1 Chamoiseau, Patrick, Une Manière d'Antigone (unpublished, 1975).
2 Steiner, George, Antigones (Oxford: Clarendon Press, 1984).
3 Morisseau-Leroy, Félix, Antigone en créole (PétionVille: Culture/Deschamps, 1953). Idem, Wa Kreyon et Pèp-la (Dakar: Jadenkreyòl, 1978). Max Dominique has written an article on the comparison between the three plays and Sophocles’ Antigone. Max Dominique, ‘Kite'm ak Antigòn’, Conjonction, 207 (2002), pp. 43–50.
4 Mauvois, Georges, Antigòn. Traduction de Antigone en créole. Suivi de Arivé d'Pari (Kourou: Ibis Rouge Editions, 1997).
5 The use of the indefinite instead of the definite article stresses the difference between the original play and its Caribbean adaptation.
6 Césaire, Aimé, Une Tempête (Paris: Le Seuil, 1969).
7 The theatrical company Théâtre de l'AIR (Artistes Immigrés Réunis – Reunited Immigrant Artists) was founded in 1983 by Antillean artists living in Paris and was renamed Théâtre de l'Air Nouveau (Theater of the New Breeze) in 1987. The company is now run by Luc Saint-Eloy, a Guadeloupean playwright, director and actor, who played the Guard's part in Ampigny's production. Antigone was portrayed by Claude Moïse.
8 Guadeloupe, Martinique, French Guyana and the island of Réunion are all former colonies of France which became DOM in 1946. This atypical juridical status maintains these regions under the administrative supervision of France against which the Antillean people fought in the 1960s and the 1970s, claming their independence.
9 Foreword to the play, in Chamoiseau, Une Manière d'Antigone, p. 4. This and all other translations, unless otherwise noted, are my own.
10 Deleuze, Gilles and Guattari, Félix, Mille Plateaux (Paris: Editions de Minuit, 1980).
11 The Empire Writes Back is the title of a collective work edited by Bill Ashcroft, Gareth Griffiths and Helen Tiffin (London: Routledge, 1989). The authors demonstrate how postcolonial writers reverse power relationships by using the tools of the master, his language, to oppose his domination.
12 Bhabha, Homi, The Location of Culture (London: Routledge, 1994).
13 Mikhail, Bakhtine, L'Oeuvre de François Rabelais et la culture populaire au Moyen Age et sous la Renaissance (Paris: Gallimard, 1970).
14 Carnival has inspired numerous Caribbean playwrights, who have transposed the popular ritual to the stage. Among them, Michèle Montantin from Guadeloupe has written and staged a play entitled Vie et Mort de Vaval (Vaval's Life and Death) (Conseil Régional de Guadeloupe: Association Chico-Rey, 1991), the plot of which is based on the birth, life and death of the King of Carnival. In Martinique, Ina Césaire opens her play Mémoires d'isles (Island Memories) (Paris: Editions Caribéennes, 1985) with the parade of the Ash Wednesday female devils, ‘la parade des diablesses’.
15 The exact definition of câpre/câpresse is a half-breed person with two-thirds black and one-third white blood. If we consider this proportion, the Martinican Antigone is more black than white.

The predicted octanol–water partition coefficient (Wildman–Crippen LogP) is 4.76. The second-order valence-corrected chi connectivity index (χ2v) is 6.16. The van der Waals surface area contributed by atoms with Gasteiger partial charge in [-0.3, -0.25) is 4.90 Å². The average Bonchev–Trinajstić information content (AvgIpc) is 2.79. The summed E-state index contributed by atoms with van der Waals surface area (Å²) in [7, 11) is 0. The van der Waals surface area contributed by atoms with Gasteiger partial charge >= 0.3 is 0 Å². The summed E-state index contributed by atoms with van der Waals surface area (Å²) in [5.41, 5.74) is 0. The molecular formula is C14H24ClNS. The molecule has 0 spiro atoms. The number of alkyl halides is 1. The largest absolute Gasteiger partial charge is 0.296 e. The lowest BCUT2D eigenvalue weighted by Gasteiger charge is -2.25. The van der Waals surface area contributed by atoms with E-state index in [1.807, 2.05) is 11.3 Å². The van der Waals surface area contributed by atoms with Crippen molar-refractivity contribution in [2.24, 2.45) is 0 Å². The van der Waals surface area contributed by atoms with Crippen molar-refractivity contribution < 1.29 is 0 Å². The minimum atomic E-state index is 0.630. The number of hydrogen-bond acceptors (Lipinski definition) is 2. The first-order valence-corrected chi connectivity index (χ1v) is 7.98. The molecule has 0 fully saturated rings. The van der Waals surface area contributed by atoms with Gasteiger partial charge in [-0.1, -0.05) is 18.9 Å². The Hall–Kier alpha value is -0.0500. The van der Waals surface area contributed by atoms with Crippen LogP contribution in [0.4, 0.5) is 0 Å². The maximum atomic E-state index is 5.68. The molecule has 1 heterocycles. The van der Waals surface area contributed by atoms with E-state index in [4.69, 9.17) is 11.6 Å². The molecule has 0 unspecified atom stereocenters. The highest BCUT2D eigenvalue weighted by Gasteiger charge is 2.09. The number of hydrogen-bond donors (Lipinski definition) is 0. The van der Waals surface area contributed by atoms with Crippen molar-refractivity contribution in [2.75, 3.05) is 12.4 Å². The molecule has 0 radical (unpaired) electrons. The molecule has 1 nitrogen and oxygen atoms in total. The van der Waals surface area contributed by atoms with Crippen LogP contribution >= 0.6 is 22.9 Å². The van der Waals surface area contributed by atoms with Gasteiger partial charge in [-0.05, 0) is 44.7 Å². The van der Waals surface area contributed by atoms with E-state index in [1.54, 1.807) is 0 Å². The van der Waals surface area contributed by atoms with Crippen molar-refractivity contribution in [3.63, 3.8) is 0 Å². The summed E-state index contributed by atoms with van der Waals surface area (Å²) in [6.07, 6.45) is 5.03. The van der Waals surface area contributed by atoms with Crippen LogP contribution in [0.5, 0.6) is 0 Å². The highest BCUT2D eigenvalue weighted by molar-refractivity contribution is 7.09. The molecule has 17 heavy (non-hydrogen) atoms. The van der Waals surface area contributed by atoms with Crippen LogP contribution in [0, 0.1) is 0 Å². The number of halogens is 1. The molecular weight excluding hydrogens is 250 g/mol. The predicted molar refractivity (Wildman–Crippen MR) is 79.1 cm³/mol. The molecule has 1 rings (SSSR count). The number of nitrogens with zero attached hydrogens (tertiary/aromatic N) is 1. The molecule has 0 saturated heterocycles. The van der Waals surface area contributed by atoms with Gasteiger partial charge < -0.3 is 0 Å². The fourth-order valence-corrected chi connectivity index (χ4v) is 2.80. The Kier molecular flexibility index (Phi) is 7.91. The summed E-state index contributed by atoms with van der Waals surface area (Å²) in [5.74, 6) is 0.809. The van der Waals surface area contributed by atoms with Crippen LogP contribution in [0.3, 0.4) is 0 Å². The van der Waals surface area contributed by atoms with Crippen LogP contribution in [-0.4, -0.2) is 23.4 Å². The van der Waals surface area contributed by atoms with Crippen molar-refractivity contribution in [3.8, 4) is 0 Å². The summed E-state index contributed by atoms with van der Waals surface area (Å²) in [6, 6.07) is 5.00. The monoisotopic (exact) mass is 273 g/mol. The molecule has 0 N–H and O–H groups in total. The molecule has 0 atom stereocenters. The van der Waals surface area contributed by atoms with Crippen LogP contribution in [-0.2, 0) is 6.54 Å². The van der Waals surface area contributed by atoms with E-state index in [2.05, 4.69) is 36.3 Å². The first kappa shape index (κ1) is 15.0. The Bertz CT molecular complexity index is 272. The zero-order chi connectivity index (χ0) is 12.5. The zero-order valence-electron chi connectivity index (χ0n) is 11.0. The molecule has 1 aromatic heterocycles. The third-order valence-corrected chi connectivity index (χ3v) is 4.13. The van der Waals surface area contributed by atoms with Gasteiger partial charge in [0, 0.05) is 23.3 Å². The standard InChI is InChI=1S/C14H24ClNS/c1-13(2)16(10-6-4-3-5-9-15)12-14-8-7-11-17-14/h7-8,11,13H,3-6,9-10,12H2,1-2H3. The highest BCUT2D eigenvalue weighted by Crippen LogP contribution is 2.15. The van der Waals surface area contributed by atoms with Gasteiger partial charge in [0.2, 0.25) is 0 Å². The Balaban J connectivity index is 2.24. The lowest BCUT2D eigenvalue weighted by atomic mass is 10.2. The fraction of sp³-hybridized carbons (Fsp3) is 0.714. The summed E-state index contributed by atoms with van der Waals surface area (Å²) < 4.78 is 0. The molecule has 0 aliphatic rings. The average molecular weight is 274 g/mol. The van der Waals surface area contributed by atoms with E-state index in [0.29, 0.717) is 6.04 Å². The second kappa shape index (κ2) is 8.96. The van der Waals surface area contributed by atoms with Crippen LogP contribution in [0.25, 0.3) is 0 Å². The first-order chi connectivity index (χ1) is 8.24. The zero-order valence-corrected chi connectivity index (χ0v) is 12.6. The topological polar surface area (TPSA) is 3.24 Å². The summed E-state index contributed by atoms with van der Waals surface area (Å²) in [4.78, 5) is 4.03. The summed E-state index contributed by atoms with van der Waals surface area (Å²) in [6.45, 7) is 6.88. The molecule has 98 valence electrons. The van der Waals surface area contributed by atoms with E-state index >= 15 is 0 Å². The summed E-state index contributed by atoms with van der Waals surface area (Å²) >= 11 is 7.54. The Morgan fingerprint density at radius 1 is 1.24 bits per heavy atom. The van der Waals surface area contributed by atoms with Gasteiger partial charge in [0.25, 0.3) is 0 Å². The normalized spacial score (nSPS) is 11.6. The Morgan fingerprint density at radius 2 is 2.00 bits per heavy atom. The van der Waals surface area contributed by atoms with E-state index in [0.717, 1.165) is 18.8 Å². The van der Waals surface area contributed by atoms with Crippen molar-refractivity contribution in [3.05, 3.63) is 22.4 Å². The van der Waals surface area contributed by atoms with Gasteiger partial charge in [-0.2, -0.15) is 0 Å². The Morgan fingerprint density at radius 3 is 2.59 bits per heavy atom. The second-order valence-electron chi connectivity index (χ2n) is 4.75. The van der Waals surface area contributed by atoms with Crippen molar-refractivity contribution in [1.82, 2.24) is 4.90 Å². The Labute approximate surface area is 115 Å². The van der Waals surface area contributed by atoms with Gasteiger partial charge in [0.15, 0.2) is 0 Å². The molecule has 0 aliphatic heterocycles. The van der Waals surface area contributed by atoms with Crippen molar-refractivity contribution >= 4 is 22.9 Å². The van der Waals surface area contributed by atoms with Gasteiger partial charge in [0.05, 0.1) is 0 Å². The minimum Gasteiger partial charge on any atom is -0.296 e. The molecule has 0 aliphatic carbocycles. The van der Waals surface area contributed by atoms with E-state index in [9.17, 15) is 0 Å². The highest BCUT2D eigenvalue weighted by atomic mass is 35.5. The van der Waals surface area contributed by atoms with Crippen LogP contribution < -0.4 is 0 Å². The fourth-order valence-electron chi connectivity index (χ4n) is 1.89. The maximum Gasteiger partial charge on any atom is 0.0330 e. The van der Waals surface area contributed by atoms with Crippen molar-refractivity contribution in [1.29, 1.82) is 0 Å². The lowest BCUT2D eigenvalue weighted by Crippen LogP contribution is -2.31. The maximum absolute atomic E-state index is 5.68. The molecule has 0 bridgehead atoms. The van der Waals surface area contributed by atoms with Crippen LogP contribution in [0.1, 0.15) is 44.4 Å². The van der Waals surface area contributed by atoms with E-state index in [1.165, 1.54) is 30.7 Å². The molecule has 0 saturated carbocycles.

16 Portrait of the characters given in the Foreword to the play, in Chamoiseau, Une Manière d'Antigone.
17 Third day, in Chamoiseau, Une Manière d'Antigone, pp. 26–7.
18 Foreword to the play, in Chamoiseau, Une Manière d'Antigone, p. 4.
19 The linguistic situation of the 1970s in Martinique and Guadeloupe was one of ‘diglossia’. This means that each language has a specific status and value: French was the ‘high’ and prestigious language used in formal situations whereas Creole was the ‘low’, devalorized language reserved for familiar and informal contexts (Charles Ferguson, ‘Diglossia’, Word, 15 (1959), pp. 325–40).
20 Third day, in Chamoiseau, Une Manière d'Antigone, p. 34.
21 These linguistic choices are surprising if we consider that the guard represents the French authority whereas Antigone defends the rights of the Martinican people. She is expected to speak Creole, but since she embodies the highness of ideas and ideals, she is meant to speak in French.
23 Fourth day, in Chamoiseau, Une Manière d'Antigone, p. 36.
24 George Steiner (see note 2) insists on the multiple political, social, moral and philosophical issues arising from the play. According to him it was ‘the permeability of the high myth to the pressures of political and social immediacy which ensured the great success of the play’ p. 121.
25 Fourth day, in Chamoiseau, Une Manière d'Antigone, p. 41.
26 In Aesthetics (1832), Hegel interprets Antigone's decision and death as a means to reach the essence of being in the Sophoclean version. By opposing the law of the City and facing her destiny, she achieves the ethical substance of being. Antigone's decision in Chamoiseau's play assumes a political and collective dimension as opposed to the philosophical and ethical self-realization of her Greek sister.
27 Third day, in Chamoiseau, Une Manière d'Antigone.
28 Marie-Line Ampigny, ‘Autour de la mise en scène’ (Around the mise en scène), play programme of Le Bourreau d'Antigone produced in November 1984 in Paris.
30 Ampigny, ‘Autour de la mise en scène’.
31 Foreword to the play, in Chamoiseau, Une Manière d'Antigone, p. 3.
32 Epilogue, in Chamoiseau, Une Manière d'Antigone, p. 47.
33 Stéphanie Bérard, ‘Le théâtre de Patrick Chamoiseau. Entretien avec le dramaturge martiniquais, Fort-de-France, Martinique, le 18 janvier 2006’, Nouvelles Etudes francophones, vol. 22, n^ 2, Fall 2007 (in press).
34 Homi, Bhabha, The Location of Culture (London: Routledge, 1994), p. 2.
35 Patrick Chamoiseau is the co-author, with Raphaël Confiant and Jean Bernabé, of Eloge de la créolité (In Praise of Creoleness) (Paris: Gallimard, 1991), a manifesto promoting Creole culture, language and popular traditions.
36 Chamoiseau, Patrick, Manman Dlo contre la fée Carabosse (Paris: Editions Caribéennes, 1982).